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Few disorders have as broad implications for public health and cardiovascular medicine as myocardial infarction. Herrick’s first description in living man in 1912 was populated by a combination of clinical symptoms and electrocardiographic changes.1 In this prescient description of six cases, the diagnosis was confirmed at autopsy in one who died 3 days after his clinical diagnosis. Interestingly, a period of relative quiescence ensued after Herrick’s original description. In 1959, the World Health Organization contributed to the definition of myocardial infarction with the admonition that it consist of a combination of two of the following three characteristics2:
A rise in cardiac enzymes
An evolutionary ECG pattern which involved Q wave development.
Subsequently, major interest and animated debate emerged concerning the frequency, causes, preferred treatment, and prognosis of acute myocardial infarction. A convergence of factors, including those listed in box 1, helped to galvanise interest in better defining myocardial infarction with a view to both greater sensitivity and specificity.
Box 1 Factors stimulating better definition of myocardial infarction
Coronary bypass surgery
Percutaneous coronary revascularisation
Advances in reperfusion therapy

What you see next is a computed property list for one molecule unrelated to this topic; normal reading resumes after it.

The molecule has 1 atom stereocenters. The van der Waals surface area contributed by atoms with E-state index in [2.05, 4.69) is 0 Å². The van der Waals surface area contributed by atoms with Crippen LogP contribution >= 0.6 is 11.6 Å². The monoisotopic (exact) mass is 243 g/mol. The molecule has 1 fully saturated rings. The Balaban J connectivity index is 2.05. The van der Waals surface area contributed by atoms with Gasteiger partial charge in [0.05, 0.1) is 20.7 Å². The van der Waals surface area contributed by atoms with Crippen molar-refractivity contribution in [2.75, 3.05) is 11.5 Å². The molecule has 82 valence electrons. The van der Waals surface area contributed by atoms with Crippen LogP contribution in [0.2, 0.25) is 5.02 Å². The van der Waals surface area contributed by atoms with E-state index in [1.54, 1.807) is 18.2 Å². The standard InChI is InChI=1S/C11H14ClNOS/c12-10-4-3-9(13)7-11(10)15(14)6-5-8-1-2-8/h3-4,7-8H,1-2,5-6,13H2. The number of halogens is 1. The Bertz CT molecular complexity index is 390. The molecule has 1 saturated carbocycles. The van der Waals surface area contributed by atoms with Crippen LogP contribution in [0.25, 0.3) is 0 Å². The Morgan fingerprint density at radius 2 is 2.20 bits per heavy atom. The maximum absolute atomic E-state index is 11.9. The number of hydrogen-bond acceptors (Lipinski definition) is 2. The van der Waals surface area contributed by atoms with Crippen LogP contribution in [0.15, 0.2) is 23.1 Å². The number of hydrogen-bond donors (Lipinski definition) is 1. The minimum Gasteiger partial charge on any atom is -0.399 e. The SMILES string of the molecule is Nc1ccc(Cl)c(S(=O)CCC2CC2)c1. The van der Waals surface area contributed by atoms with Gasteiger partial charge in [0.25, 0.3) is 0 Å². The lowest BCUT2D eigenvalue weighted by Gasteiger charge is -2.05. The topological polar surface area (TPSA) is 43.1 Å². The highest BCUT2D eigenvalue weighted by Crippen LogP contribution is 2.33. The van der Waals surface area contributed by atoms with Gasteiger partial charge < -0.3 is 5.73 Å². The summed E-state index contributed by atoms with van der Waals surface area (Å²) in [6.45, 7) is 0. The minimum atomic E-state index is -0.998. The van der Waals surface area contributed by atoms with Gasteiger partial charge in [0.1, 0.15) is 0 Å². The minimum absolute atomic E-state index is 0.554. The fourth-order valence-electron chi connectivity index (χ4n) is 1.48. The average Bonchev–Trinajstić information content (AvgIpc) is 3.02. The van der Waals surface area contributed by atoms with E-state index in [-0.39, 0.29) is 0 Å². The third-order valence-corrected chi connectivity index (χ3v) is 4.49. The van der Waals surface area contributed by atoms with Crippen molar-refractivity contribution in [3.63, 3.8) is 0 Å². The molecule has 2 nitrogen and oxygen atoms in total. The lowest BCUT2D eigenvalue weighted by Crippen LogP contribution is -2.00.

Novel therapeutic strategies aimed at reducing the frequency and size of myocardial infarction
Novel biomarkers with enhanced sensitivity and specificity
New cardiac imaging techniques with enhanced detection capacity
Given this global significance of myocardial infarction and these multifactorial factors, it was decided that the European Society of Cardiology and American College of Cardiology should convene a consensus conference in July 1999 to examine potential new definitions of myocardial infarction.3 The International Task Force set upon its work recognising that any change in the definition of such an important diagnostic entity might have profound and different implications depending on a particular interest of the individual or group. Figure 1 summarises some of the stakeholders and constituencies so affected.
The key elements of the 2000 consensus document emerging …
Competing interests: In compliance with EBAC/EACCME guidelines, all authors participating in Education in Heart have disclosed potential conflicts of interest that might cause a bias in the article. Research grants: Hoffmann LaRoche, Boehringer Ingelheim, sanofi aventis, Portola. Consulting/Advising: Hoffmann LaRoche, sanofi Aventis, TargeGen.